New York Gov. Kathy Hochul has a healthy lead over Republican challenger Lee Zeldin early in her bid for a full, four-year term, according to a pair of public opinion polls released Tuesday.

Hochul, a Buffalo Democrat, garnered support from 53% of likely voters polled last week by Siena College, a 14-point lead over Zeldin. A separate Emerson College effort showed the governor with a slightly larger lead – 51% to Zeldin’s 35%.

The two polls mark the first to be publicly released since Hochul and Zeldin, a Long Island congressman, cruised to victory in their respective parties’ June 28th primary elections, setting up a Nov. 8 clash between the two candidates. The candidates have spent the last few weeks attacking each other's records, with Hochul characterizing Zeldin as a far-right Republican and Zeldin accusing the governor of being too soft on crime, a cornerstone issue in this election.

Hochul is holding the vast majority of Democrats, Zeldin is holding the vast majority of Republicans. They're basically dividing independents – and yet Hochul has a 14-point lead.

Siena pollster Steve Greenberg

Matched up against Zeldin, Hochul made her mark among women — 59% to Zeldin’s 33%; New York City residents — 70%-21%; and, especially, Black voters 78%-8%, according to the Siena poll.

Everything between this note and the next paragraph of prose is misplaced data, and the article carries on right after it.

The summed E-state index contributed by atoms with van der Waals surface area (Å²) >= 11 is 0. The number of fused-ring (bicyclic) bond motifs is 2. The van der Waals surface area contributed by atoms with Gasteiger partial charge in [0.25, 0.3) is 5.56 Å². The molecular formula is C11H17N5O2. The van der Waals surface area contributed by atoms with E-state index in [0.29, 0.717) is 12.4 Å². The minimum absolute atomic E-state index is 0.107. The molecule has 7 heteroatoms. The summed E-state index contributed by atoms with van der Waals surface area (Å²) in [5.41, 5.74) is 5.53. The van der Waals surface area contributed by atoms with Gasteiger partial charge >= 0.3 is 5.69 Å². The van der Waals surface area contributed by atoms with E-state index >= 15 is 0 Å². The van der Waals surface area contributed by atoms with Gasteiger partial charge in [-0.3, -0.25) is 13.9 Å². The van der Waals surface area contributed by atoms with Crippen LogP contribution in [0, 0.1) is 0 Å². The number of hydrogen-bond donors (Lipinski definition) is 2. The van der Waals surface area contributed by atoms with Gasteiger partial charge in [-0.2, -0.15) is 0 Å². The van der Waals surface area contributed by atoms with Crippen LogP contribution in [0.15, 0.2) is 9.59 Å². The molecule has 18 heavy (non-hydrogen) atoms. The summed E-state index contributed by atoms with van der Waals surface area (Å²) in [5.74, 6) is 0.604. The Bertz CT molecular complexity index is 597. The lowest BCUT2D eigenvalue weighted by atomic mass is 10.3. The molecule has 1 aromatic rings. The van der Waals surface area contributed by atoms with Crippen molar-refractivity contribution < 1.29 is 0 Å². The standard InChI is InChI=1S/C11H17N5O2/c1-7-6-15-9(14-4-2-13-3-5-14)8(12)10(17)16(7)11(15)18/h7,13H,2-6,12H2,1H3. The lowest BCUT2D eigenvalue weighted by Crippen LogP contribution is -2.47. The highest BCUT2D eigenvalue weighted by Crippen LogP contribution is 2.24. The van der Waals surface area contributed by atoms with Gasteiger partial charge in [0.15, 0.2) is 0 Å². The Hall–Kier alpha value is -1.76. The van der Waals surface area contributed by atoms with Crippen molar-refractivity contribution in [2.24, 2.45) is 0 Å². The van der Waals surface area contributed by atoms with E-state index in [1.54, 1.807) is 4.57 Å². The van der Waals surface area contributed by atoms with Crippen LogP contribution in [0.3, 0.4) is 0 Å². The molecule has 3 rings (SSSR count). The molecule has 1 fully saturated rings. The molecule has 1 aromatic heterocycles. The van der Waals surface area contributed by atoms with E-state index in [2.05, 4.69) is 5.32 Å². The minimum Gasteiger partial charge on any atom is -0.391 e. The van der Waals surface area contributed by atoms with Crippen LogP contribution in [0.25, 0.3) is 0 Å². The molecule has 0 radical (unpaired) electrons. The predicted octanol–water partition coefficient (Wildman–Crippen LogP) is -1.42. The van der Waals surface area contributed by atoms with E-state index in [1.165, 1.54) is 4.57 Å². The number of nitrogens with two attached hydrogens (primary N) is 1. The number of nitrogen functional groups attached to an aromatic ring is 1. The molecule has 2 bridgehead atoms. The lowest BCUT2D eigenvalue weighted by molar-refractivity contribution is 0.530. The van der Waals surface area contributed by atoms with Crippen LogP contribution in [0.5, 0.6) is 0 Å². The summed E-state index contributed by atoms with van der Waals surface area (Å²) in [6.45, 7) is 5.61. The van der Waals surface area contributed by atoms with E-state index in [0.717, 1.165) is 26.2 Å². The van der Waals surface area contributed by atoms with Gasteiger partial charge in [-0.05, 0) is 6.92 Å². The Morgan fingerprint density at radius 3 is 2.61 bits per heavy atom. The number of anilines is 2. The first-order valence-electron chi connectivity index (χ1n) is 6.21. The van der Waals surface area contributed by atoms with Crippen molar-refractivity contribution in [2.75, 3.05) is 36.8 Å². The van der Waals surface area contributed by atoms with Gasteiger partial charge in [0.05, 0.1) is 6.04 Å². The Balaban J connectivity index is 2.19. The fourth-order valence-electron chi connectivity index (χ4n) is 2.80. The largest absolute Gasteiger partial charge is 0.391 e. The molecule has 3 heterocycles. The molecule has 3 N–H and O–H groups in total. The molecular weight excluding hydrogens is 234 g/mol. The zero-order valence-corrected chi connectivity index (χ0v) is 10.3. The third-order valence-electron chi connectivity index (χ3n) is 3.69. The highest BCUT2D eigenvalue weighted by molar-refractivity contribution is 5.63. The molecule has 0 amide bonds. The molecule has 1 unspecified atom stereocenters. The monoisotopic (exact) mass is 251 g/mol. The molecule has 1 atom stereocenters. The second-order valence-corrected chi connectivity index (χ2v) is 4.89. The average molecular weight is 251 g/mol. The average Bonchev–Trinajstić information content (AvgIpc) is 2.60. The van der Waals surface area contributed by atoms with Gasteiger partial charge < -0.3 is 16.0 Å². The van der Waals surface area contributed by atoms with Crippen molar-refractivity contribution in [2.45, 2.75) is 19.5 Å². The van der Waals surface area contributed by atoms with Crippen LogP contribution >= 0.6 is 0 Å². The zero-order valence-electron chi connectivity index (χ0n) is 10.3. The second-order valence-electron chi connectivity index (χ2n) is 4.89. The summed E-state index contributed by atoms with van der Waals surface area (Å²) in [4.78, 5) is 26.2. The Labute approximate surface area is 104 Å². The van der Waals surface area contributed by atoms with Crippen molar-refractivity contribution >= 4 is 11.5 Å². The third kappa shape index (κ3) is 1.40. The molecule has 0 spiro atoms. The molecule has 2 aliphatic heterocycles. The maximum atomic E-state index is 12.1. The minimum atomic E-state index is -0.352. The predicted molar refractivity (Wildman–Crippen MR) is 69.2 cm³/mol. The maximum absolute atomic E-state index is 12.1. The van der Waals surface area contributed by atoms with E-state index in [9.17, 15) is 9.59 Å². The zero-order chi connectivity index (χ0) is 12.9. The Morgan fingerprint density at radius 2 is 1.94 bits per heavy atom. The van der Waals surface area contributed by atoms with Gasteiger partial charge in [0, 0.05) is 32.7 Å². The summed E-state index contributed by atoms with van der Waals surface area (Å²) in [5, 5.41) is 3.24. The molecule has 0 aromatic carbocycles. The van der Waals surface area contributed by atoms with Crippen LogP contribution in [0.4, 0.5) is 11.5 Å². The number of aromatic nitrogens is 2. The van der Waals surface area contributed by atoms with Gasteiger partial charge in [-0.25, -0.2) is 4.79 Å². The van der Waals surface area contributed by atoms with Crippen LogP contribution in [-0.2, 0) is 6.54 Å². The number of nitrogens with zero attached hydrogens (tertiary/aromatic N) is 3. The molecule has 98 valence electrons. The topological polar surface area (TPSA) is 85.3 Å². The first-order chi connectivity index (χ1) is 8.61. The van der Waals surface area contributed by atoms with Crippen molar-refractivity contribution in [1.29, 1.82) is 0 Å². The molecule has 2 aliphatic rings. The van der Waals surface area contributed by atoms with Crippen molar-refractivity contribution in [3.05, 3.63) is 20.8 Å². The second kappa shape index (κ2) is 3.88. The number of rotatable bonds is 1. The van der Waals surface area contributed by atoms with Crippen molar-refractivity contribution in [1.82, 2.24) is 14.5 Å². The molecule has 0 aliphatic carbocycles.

But Siena pollster Steve Greenberg said Hochul’s 14-point lead is largely a reflection of a larger truth: Democrats outnumber Republicans by more than 2 to 1 in New York.

"Hochul is holding the vast majority of Democrats, Zeldin is holding the vast majority of Republicans. They're basically dividing independents – and yet Hochul has a 14-point lead,” Greenberg said to illustrate his point.

Along with Hochul, the two polls showed other Democrats with significant leads in all the statewide races on the ballot this year, including U.S. Senate Majority Leader Charles Schumer, who held a 21-point lead over Republican Joe Pinion, according to Siena. Emerson had the gap slightly higher – 22 points.

The simultaneously released polls largely asked voters the same agreed-upon questions and were meant as something of an experiment, according to Greenberg.

Siena polls voters by having live callers place calls to cell phones and landlines. Emerson uses a variety of methods, polling voters by text links to cell phones, automated phone calls to landlines and online panels.

By using their different methodologies to ask the same questions, the two polling outfits wanted to determine if there was a major difference in their results in this poll, Greenberg said.

The experiment showed the two polls were generally within a few percentage points of each other, with a few exceptions – including the question of whether the United States is heading on the “right track” or the “wrong direction.”

Emerson found just 28% of voters thought the country is headed in the right direction. But Siena had it even lower – just 19%.

Both polls were conducted last week, with Siena in the field from July 24-28th and Emerson from July 26-28th, according to the colleges. Emerson polled 1,000 voters with a margin of error of 3 percentage points. Siena polled 806 likely voters, and its margin of error is 3.5 percentage points.